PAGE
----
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This added to the controversies surrounding the KPK under Firli, including reduced efforts to crack down on graft cases in place of focusing on preventing corruption and meetings between leaders and state organizers that have sparked outcry from activists over the fear of compromising the antigraft agency’s integrity.Critics of the current commissioner’s performance also came following attempts to defang the KPK, most notably by stripping the antigraft agency of most of its powers with a repudiated revision to the KPK Law passed last year. The move had eroded public trust in the previously doted-upon KPK, as seen from several public surveys.“If the public no longer believes in the KPK [because of the Firli controversy], it is better for him to resign as the head of the KPK, but I think it will be difficult because asking him to resign from his position as a police officer has been difficult as well,” Kurnia said, referring to Firli’s refusal to resign from the National Police despite concerns of a conflict of interest.Kurnia noted that People’s Consultative Assembly Decree No. 6/2001 on national ethics stipulated that state officials who violated the political and governing ethics, including being honest and modest, should step down from their position.Gadjah Mada University Center for Anticorruption Studies (Pukat UGM) director Zainal Arifin Mochtar also lambasted the supervisory board’s sluggish and secretive handling of the alleged ethical violation reported by the public.He noted that the supervisory board only announced it had summoned Firli for questioning without disclosing whether or not Firli had been found to have committed ethical violations.Read also: Supervisory council questions KPK chairman over alleged ethics violationAdditionally, the activists said the board had been quiet in responding to the other ethical violation reports.Zainal suggested that the public resort to other institutions, such as the Indonesian Ombudsman or the Civil Servants Commission, to report other alleged ethical violations.Alternatively, he said the government needed to establish a new body to fight graft to make the KPK obsolete, noting how the KPK Law revision, which also established the supervisory body, was causing the poor performance of the antigraft agency.“If needed, we can ask whoever the president is in 2024 to establish a new KPK, […] because we have to seek other ways to breathe life back into the antigraft agency,” he said during the discussion.KPK spokesperson for law enforcement Ali Fikri did not immediately respond to The Jakarta Post’s inquiries on activists’ calls for Firli to step down from his position. But he brushed off the critics saying the Supervisory Council had carried out clarification procedures and that the process was still ongoing. Topics : “Can we still trust the KPK leaders? If not, we can use this momentum to rebound to save the KPK,” he said in a discussion held by Indonesia Corruption Watch on Wednesday.KPK chairman Firli Bahuri was recently under fire for his alleged “hedonistic lifestyle” after he was known to take an expensive helicopter ride to his hometown in Baturaja, South Sumatra on a personal trip last month. The Indonesian Anti-Corruption Community (MAKI) had filed Firli’s alleged ethics violation with the agency’s Supervisory Council, which later questioned him over the report.Read also: Activists slam KPK for discussing raise for leaders amid declining public faithIndonesia Corruption Watch (ICW) researcher Kurnia Ramadhana urged Firli to step down from his position as the latter had been at the center of the controversies. Moch. Fiqih Prawira AdjieAntigraft activists have called for Corruption Eradication Commission (KPK) chairman Firli Bahuri to step down from his position as part of “drastic measures” to save the agency and the fight against graft in Indonesia amid controversies and what they claim to be a lackluster performance by the agency.Former KPK commissioner Bambang Widjojanto urged for new commissioners amid declining public trust in the agency.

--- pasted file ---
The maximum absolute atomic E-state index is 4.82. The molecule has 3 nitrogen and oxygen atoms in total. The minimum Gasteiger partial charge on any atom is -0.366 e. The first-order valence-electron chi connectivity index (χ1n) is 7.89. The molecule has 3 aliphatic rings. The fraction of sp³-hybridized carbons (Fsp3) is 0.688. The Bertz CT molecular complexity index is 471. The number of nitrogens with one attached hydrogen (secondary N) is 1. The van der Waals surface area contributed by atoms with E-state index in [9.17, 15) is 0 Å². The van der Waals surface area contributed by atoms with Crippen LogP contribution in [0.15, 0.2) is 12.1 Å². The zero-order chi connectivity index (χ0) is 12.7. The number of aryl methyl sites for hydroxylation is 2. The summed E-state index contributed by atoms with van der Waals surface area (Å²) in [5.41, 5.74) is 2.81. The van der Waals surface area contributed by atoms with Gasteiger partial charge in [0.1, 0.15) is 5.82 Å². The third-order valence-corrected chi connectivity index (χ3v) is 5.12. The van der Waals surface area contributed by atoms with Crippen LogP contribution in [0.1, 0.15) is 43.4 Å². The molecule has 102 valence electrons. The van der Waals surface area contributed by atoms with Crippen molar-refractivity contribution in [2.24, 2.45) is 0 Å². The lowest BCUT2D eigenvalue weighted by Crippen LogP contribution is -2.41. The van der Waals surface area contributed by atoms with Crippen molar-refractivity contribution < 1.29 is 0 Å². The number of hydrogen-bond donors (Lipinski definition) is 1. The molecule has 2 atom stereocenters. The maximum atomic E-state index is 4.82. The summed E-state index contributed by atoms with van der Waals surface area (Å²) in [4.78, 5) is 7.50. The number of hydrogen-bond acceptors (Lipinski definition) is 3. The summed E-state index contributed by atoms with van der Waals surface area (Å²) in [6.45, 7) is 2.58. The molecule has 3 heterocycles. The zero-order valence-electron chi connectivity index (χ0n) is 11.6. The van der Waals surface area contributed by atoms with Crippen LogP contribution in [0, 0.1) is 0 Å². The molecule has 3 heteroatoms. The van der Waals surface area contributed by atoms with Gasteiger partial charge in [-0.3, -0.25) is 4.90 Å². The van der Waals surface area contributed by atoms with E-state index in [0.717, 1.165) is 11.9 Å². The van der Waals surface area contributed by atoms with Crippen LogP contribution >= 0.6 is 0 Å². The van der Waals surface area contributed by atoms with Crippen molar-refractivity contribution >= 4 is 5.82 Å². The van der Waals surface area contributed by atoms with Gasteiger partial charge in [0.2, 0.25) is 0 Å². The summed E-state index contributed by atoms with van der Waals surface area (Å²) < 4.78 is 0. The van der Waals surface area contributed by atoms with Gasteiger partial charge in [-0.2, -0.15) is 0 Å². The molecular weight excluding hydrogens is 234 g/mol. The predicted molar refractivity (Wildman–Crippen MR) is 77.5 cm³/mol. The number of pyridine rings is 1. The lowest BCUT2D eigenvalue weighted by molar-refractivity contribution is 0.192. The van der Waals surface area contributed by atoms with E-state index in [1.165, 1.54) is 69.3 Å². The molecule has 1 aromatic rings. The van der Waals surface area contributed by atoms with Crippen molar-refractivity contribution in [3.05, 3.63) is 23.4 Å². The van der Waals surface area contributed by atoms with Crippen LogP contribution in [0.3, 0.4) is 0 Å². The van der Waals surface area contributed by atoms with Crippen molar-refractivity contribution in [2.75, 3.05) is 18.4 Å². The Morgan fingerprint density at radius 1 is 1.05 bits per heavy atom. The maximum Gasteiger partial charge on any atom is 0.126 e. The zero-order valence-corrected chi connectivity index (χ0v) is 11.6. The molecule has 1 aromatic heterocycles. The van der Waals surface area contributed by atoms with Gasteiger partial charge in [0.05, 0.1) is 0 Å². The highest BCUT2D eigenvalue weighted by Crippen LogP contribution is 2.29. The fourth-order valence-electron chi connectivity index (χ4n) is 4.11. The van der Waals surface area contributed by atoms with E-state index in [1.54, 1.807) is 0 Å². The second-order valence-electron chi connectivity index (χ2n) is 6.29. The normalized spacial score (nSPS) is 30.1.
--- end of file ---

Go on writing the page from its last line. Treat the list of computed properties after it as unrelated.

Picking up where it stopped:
Wenger accepts the decisions of the independent panel may in some cases be difficult to understand, but believes in what they stand for. “It is a decision we have to accept,” said Wenger, whose side were knocked off the top of the Barclays Premier League by Chelsea after they were thrashed 5-1 at Liverpool. “This decision is questioned, and people who make these decisions can answer these questions, I do not know why they made the decision. “One positive thing is that this committee exists and that the players know that they can be punished even after the game, so that is very positive. “After that, the decision is made by human beings and then you have to accept we will not always agree on the way the decisions are made. “But it is a good thing that this committee and the whole (disciplinary) process exists.” The decision not to take action against the Ivory Coast star is a huge boost for City – he could have faced a three-match ban but the three-man panel of former elite referees which reviewed the incident did not unanimously believe it was an act of violent conduct. That will come as a big relief to City boss Manuel Pellegrini as his club chase the Premier League and FA Cup trophies – including a home match against Chelsea in the cup this weekend. Blues boss Mourinho, though, was less than impressed. “If he is not suspended, the message is clear: the players can do what they want if the referee doesn’t see,” he said ahead of the panel’s decision being made on Monday afternoon. “If there’s no suspension, the message is normally that, if the FA defends football, he’d have to be suspended. “It’s the same for everyone: if the referee doesn’t see, I can do whatever. “It doesn’t matter about cameras or others seeing. I can do whatever I want.” Toure, arguably City’s most influential player this season, will now be available for Wednesday’s game against Sunderland, the Chelsea cup tie and the league fixture against Stoke. Norwich boss Chris Hughton, meanwhile, claimed Toure did kick his player, though said it was a “minimal incident”. Van Wolfswinkel also gave his backing to the decision, writing on Twitter: “Good to see Toure not getting suspended. Players like him belong on the pitch! What happens at Carrow Road stays at Carrow Road. “Things happen on the pitch. But we all enjoy watching him play. So get on with it and enjoy the football. That’s what it’s all about.” There was more good news for City on Monday, with Sergio Aguero and Samir Nasri taking part in a training session after injuries. Press Association The FA decided to take no action against Manchester City midfielder Yaya Toure for an apparent kick at Norwich’s Ricky van Wolfswinkel during the closing stages of Saturday’s goalless draw at Carrow Road, an incident which was missed by the match officials. Chelsea manager Jose Mourinho, who views City as the title favourites, claimed not suspending Toure sent out the wrong message. Arsenal manager Arsene Wenger believes the Football Association’s retrospective disciplinary powers remain a potent deterrent for players – even if everyone will not always agree with the outcome.